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A Poor Wise Man By Mary Roberts Rinehart Characters: 4379

Updated: 2017-11-28 00:07

Late that afternoon Joe Wilkinson and Dan came slowly up the street, toward the Boyd house. The light of battle was still in Dan's eyes, his clothes were torn and his collar missing, and he walked with the fine swagger of the conqueror.

"Y'ask me," he said, "and I'll tell the world this thing's done for. It was just as well to let them give it a try, and find out it won't work."

Joe said nothing. He was white and very tired, and a little sick.

"If you don't mind I'll go in your place and wash up," he remarked, as they neared the house. "I'll scare the kids to death if they see me like this."

Edith was in the parlor. She had sat there almost all day, in an agony of fear. At four o'clock the smallest Wilkinson had hammered at the front door, and on being admitted had made a shameless demand.

"Bed and thugar," she had said, looking up with an ingratiating smile.

"You little beggar!"

"Bed and thugar."

Edith had got the bread and sugar, and, having lured the baby into the parlor, had held her while she ate, receiving now and then an exceedingly sticky kiss in payment. After a little the child's head began to droop, and Edith drew the small head down onto her breast. She sat there, rocking gently, while the chair slowly traveled, according to its wont, about the room.

The child brought her comfort. She began to understand those grave rocking figures in the hospital ward, women who sat, with eyes that seemed to look into distant places, with a child's head on their breasts.

After all, that was life for a woman. Love was only a part of the scheme of life, a means to an end. And that end was the child.

For the first time she wished that her child had lived.

She felt no bitterness now, and no anger. He was dead. It was hard to think of him as dead, who had been so vitally alive. She was sorry he had had to die, but death was like love and children, it was a part of some general scheme of things. Suppose this had been his child she was holding? Would she so easily have forgiven him? She did not know.

Then she thought of Willy Cameron. The bitterness had strangely gone out of that, too. Perhaps, vaguely, she began to realize

that only young love gives itself passionately and desperately, when there is no hope of a return, and that the agonies of youth, although terrible enough, pass with youth itself.

She felt very old.

Joe found her there, the chair displaying its usual tendency to climb the chimney flue, and stood in the doorway, looking at her with haunted, hungry eyes. There was a sort of despair in Joe those days, and now he was tired and shaken from the battle.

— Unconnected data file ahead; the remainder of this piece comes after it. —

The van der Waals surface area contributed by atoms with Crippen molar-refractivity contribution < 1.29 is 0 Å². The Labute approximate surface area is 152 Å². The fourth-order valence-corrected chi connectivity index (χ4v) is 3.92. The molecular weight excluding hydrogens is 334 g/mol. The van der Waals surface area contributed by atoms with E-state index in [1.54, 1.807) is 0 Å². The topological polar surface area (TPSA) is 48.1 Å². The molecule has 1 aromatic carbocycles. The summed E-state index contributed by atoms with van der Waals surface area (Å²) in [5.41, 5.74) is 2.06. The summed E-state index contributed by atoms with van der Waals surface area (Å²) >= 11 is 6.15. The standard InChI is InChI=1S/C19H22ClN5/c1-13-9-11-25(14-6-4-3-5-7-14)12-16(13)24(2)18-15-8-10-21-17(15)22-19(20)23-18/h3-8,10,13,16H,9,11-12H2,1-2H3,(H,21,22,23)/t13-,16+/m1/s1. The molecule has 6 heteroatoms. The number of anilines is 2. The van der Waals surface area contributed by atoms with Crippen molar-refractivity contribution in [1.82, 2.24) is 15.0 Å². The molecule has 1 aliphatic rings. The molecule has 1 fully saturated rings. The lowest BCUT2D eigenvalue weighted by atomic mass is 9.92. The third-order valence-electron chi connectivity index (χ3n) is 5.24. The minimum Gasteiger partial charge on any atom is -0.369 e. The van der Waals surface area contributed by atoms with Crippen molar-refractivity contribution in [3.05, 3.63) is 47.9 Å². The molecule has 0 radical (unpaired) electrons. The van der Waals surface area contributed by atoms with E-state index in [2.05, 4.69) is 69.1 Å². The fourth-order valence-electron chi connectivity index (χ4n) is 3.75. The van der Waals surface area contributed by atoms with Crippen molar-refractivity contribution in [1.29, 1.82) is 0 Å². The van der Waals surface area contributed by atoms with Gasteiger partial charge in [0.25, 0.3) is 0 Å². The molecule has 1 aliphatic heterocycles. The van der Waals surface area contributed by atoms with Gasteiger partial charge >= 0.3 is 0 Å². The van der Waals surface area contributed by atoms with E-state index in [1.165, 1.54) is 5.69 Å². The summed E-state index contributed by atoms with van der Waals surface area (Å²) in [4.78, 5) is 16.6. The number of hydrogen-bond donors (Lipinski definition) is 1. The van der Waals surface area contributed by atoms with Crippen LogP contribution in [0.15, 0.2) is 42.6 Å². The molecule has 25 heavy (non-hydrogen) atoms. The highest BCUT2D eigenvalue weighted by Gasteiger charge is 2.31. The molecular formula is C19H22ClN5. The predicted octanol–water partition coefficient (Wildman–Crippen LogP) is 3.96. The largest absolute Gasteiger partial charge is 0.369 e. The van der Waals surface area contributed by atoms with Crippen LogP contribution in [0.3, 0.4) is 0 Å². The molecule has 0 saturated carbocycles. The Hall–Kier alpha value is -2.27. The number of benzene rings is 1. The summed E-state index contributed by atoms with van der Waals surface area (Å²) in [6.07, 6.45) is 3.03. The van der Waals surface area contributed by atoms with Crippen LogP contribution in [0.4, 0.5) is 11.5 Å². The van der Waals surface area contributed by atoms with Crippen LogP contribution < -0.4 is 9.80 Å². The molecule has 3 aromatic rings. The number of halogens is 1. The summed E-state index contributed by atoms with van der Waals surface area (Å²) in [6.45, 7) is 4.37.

"I'll take her home in a minute," he said, still with the strange eyes.

He came into the room, and suddenly he was kneeling beside the chair, his head buried against the baby's warm, round body. His bent shoulders shook, and Edith, still with the maternal impulse strong within her, put her hand on his bowed head.

"Don't, Joe!"

He looked up.

"I loved you so, Edith!"

"Don't you love me now?"

"God knows I do. I can't get over it. I can't. I've tried, Edith."

He sat back on the floor and looked at her.

"I can't," he repeated. "And when I saw you like that just now, with the kid in your arms-I used to think that maybe you and I-"

"I know, Joe. No decent man would want me now."

She was still strangely composed, peaceful, almost detached.

"That!" he said, astonished. "I don't mean that, Edith. I've had my fight about that, and got it over. That's done with. I mean-" he got up and straightened himself. "You don't care about me."

"But I do care for you. Perhaps not quite the way you care, Joe, but I've been through such a lot. I can't seem to feel anything terribly. I just want peace."

"I could give you that," he said eagerly.

Edith smiled. Peace, in that noisy house next door, with children and kittens and puppies everywhere! And yet it would be peace, after all, a peace of the soul, the peace of a good man's love. After a time, too, there might come another peace, the peace of those tired women in the ward, rocking.

"If you want me, I'll marry you," she said, very simply. "I'll be a good wife, Joe. And I want children. I want the right to have them."

He never noticed that the kiss she gave him, over the sleeping baby, was slightly tinged with granulated sugar.

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